FREETOWN, Sierra Leone -- A former rebel leader whose followers were known for mutilating civilians was indicted Monday along with six others by Sierra Leone's war crimes tribunal.
The indictments were the first handed down by the special court for human rights abuses during the 1991-2000 civil war in the West African country.
Foday Sankoh, the most notorious of the rebels, has been in prison since early 2000 and will be among the first to go to trial, said David Crane, the court's American chief prosecutor.
He said the charges include murder, rape, enslavement, looting and forcing children to fight with rebels.
Sankoh's Revolutionary United Front launched a vicious insurgency to control the government and diamond fields in 1991. The rebels' signature atrocity was cutting off the hands and legs of civilians in a tactic to spread fear among opponents.
"Today the people of Sierra Leone took back control of their lives and their future," Crane told reporters. "The dark days of the rule of the gun are over."
Also charged was Internal Affairs Minister Samuel Hinga Norman. He was arrested Monday by police who surrounded him in his office in the capital.
Hinga Norman, the former deputy defense minister, orchestrated attacks by a pro-government militia of traditional hunters called the Kamajors whose alleged human rights abuses during the country's 1991-2000 civil war included torturing and summarily executing opponents and recruiting child fighters.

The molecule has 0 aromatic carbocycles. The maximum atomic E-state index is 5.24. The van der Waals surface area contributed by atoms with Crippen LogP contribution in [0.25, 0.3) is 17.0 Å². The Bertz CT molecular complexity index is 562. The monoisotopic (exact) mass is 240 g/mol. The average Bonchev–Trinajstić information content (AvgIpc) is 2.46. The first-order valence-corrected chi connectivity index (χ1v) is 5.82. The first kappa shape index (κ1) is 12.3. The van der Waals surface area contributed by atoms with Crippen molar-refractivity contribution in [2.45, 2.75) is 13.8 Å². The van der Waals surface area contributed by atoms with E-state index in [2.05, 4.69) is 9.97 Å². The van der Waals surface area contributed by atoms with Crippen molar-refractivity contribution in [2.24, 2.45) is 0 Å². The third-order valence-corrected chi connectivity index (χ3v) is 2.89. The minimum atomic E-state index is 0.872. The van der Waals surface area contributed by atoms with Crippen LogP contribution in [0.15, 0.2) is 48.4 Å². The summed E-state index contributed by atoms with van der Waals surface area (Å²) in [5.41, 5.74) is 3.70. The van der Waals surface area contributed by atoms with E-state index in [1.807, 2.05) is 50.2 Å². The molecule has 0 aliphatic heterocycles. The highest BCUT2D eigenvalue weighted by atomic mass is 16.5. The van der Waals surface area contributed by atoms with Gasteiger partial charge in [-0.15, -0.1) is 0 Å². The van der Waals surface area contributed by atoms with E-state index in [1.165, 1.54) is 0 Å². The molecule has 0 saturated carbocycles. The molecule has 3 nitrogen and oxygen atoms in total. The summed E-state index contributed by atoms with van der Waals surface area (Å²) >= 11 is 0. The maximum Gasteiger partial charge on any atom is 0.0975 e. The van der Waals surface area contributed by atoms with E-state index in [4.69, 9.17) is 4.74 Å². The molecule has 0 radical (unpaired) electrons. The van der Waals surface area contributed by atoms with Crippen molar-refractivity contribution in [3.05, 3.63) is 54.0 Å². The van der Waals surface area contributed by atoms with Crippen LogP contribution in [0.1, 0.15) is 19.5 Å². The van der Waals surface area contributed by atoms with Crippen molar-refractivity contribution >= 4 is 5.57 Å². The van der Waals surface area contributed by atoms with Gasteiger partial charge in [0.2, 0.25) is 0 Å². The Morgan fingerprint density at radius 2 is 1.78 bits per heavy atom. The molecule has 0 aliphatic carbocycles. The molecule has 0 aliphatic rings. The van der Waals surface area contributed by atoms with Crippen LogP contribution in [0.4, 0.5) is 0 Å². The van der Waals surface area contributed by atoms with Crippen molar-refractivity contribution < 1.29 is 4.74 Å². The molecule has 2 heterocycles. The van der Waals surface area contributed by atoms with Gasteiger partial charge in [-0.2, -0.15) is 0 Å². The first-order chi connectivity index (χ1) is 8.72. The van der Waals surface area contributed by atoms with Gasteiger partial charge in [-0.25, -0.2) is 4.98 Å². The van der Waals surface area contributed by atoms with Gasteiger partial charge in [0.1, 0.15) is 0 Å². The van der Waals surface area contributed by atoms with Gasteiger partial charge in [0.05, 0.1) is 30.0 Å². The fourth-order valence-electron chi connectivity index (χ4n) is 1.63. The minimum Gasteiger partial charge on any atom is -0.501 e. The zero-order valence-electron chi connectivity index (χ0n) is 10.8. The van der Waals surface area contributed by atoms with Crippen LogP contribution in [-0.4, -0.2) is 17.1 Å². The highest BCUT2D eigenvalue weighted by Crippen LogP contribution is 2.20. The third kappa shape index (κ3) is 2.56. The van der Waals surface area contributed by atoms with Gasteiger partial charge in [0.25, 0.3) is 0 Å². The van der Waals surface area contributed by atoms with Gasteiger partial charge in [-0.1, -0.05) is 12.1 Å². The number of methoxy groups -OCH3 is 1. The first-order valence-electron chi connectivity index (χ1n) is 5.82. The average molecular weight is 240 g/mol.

Three others were also arrested Monday while two remained at large.
Crane did not reveal when the cases would be heard. Court officials have been reluctant to give many details in advance for fear of jeopardizing the safety of trial participants.
Sierra Leone's war crimes tribunal differs from those of Rwanda and Yugoslavia as it will be held in the country and have a mix of local and international prosecutors and judges.
The court was launched by an agreement between the United Nations and Sierra Leone to try serious violations of international and Sierra Leonean humanitarian law since Nov. 30, 1996.
In that year, Sankoh's rebels signed a peace accord with the government that was supposed to end five years of war. But the peace deal was followed by a military coup and several more years of fighting until the end of 2000.
The court is expected to operate for three years on a budget of just under $60 million, paid for by contributions from about 20 countries, including the United States and Britain.
Also indicted Monday was Johnny Paul Koroma, a former junta leader who is wanted by Sierra Leone's government in connection with a failed January coup attempt -- the first since peace returned to the country.
Koroma, who allied himself with Sankoh's rebels in overthrowing Sierra Leone's civilian government in 1997, is currently at large.
In elections held last year, Sankoh's rebels stood for parliament without winning a single seat.
Since the elections, a shaky peace has emerged, protected by nearly 17,000 United Nations troops -- the world body's largest deployment anywhere.
Sankoh was captured in early 2000 after his fighters gunned down more than a dozen protesters outside his Freetown home.